Nick and Norah's Infinite Playlist

Michael Cera ("Superbad," "Arrested Development" and "Juno") has the sweetest face. He can look hesitant, honest, smart and loveable, all at the same time. He is Nick, brokenhearted because he was recently dumped by Tris, an unfaithful, heartless wench, played by Alexis Dziena ("Fool's Gold" and "Broken Flowers").

He is a straight guy who plays guitar in a band whose other three members are gay. During the course of one chaotic evening, he encounters Norah, played by Kat Dennings ("The 40-Year-Old Virgin" and "The House Bunny") who has just broken up with a friend...with benefits...a euphemism for...you know...portrayed by Jay Baruchel ("Tropic Thunder" and "Knocked Up"). We can tell right away that he clearly doesn't deserve her.

Norah seems to feel responsible for the well-being of her chronically irresponsible best friend Caroline, vastly overplayed by Ari Graynor ("Mystic River"), who does things with a stick of chewing gum that you really do NOT want to watch!

This is a gross-out comedy, funny in many ways, cruel in many others, but always brought back to sanity by the calm, sensible instincts of our loveable hero Nick. It was a hoot watching him grind and backfire his way around New York City streets in his rusty, (semi-) trusty old Yugo!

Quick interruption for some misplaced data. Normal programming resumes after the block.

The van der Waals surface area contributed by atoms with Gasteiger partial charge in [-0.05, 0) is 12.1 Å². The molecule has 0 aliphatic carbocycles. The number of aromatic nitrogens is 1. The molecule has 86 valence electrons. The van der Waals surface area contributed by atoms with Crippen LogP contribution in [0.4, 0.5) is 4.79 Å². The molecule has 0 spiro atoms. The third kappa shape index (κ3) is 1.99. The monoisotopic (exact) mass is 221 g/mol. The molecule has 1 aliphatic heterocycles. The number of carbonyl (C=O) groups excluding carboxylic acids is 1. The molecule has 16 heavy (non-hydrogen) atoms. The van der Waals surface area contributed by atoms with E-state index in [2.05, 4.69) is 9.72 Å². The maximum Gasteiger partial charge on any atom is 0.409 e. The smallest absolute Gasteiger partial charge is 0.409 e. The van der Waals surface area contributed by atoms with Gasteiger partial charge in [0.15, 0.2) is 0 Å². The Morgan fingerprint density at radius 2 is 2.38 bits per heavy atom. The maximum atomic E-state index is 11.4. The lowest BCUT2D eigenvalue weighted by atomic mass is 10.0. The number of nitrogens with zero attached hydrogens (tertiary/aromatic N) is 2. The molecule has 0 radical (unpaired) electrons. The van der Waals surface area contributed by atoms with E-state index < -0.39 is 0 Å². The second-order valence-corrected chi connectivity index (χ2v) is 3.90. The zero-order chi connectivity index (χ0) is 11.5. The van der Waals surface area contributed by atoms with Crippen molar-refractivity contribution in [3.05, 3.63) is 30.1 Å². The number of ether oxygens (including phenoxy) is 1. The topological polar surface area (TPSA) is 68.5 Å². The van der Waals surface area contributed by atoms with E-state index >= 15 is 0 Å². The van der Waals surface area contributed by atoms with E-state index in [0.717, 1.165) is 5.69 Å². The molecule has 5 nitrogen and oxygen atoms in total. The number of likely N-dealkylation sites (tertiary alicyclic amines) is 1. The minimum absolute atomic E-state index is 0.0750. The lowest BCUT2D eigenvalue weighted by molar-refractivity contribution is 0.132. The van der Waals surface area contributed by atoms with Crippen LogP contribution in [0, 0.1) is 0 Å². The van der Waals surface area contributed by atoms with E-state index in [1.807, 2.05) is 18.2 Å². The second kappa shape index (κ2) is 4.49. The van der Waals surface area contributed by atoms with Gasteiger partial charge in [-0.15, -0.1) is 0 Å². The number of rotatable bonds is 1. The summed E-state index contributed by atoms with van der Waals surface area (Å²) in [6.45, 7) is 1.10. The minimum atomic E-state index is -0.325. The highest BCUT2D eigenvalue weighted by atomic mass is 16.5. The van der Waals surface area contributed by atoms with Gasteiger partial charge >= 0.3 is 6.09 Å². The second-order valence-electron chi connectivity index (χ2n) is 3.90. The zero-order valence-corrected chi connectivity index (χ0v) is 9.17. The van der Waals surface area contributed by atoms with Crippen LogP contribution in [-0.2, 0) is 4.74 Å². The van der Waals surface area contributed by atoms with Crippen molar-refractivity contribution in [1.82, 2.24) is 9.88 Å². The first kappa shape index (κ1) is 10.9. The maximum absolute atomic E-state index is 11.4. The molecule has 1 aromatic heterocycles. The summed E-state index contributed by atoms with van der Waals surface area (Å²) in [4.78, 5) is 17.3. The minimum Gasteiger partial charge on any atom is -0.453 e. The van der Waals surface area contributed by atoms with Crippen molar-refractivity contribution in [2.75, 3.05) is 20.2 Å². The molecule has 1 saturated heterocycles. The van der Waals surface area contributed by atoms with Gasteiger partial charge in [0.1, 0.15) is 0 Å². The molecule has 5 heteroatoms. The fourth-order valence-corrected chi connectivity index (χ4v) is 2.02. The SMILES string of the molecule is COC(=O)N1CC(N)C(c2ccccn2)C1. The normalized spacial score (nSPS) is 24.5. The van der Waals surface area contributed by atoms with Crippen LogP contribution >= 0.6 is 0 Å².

So these two lonesome strangers mosey into this dusty little wind-swept burg called Appaloosa...

No! ...Wait! ...FIRST we have to start with the cold-blooded murder of a sheriff and his two deputies by a wealthy cattle rancher, played by Jeremy Irons ("Inland Empire" and "The Colour of Magic") who is flanked by his numerous henchmen, THEN the two lonesome strangers mosey into town.

Laconic, taciturn and wryly humorous, both Ed Harris ("The Truman Show" and "A History of Violence") and Viggo Mortensen ("Hidalgo" and "Eastern Promises") portray the iconic Western anti-hero, hired by the intimidated town elders to "clean up this town."

Director Ed Harris ("Pollock"), who also adapted the script from the Robert B. Parker novel, has opted for the classic Western genre, and in this, I think, he doesn't disappoint. Maybe I'm just not a fan...

In fact, by the time the young widow comes to town, I was looking desperately for something new. Actually, as portrayed by Renée Zellweger ("Chicago" and "Bridget Jones's Diary"), her character is just that - quite a character. We didn't expect her to be quite so subtly brazen or so slyly forward. In a word: Pragmatic.

I was grateful for several things:
  • No stampede
  • The gunfights are brief
  • Little or no profanity (or maybe I just couldn't hear it!)
My major complaint was with the soundtrack. I wasn't the only one who had trouble deciphering the dialog. I was envious of those lucky folks who were able to make out enough of it to laugh at the many clever turns of phrase that lace the script. I guess I'll just have to settle for the DVD with captions when it comes out.